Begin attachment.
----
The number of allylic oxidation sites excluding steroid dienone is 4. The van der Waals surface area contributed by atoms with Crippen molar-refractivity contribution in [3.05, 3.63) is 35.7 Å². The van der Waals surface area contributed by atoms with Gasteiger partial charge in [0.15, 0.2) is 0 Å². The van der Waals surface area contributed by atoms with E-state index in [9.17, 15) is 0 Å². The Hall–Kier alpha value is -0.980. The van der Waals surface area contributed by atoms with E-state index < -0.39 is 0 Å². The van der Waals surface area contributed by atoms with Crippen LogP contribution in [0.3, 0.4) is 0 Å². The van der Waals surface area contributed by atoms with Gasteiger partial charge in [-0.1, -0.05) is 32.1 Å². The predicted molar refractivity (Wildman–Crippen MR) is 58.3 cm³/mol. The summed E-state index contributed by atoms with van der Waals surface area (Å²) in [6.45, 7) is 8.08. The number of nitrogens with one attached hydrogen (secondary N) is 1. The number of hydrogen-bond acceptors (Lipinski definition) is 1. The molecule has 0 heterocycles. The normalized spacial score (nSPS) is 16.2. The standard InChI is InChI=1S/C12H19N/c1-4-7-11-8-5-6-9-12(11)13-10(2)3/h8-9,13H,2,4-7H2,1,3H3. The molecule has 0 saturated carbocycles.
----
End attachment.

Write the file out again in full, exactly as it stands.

The number of allylic oxidation sites excluding steroid dienone is 4. The van der Waals surface area contributed by atoms with Crippen molar-refractivity contribution in [3.05, 3.63) is 35.7 Å². The van der Waals surface area contributed by atoms with Gasteiger partial charge in [0.15, 0.2) is 0 Å². The van der Waals surface area contributed by atoms with E-state index in [9.17, 15) is 0 Å². The Hall–Kier alpha value is -0.980. The van der Waals surface area contributed by atoms with E-state index < -0.39 is 0 Å². The van der Waals surface area contributed by atoms with Crippen LogP contribution in [0.3, 0.4) is 0 Å². The van der Waals surface area contributed by atoms with Gasteiger partial charge in [-0.1, -0.05) is 32.1 Å². The predicted molar refractivity (Wildman–Crippen MR) is 58.3 cm³/mol. The summed E-state index contributed by atoms with van der Waals surface area (Å²) in [6.45, 7) is 8.08. The number of nitrogens with one attached hydrogen (secondary N) is 1. The number of hydrogen-bond acceptors (Lipinski definition) is 1. The molecule has 0 heterocycles. The normalized spacial score (nSPS) is 16.2. The standard InChI is InChI=1S/C12H19N/c1-4-7-11-8-5-6-9-12(11)13-10(2)3/h8-9,13H,2,4-7H2,1,3H3. The molecule has 0 saturated carbocycles.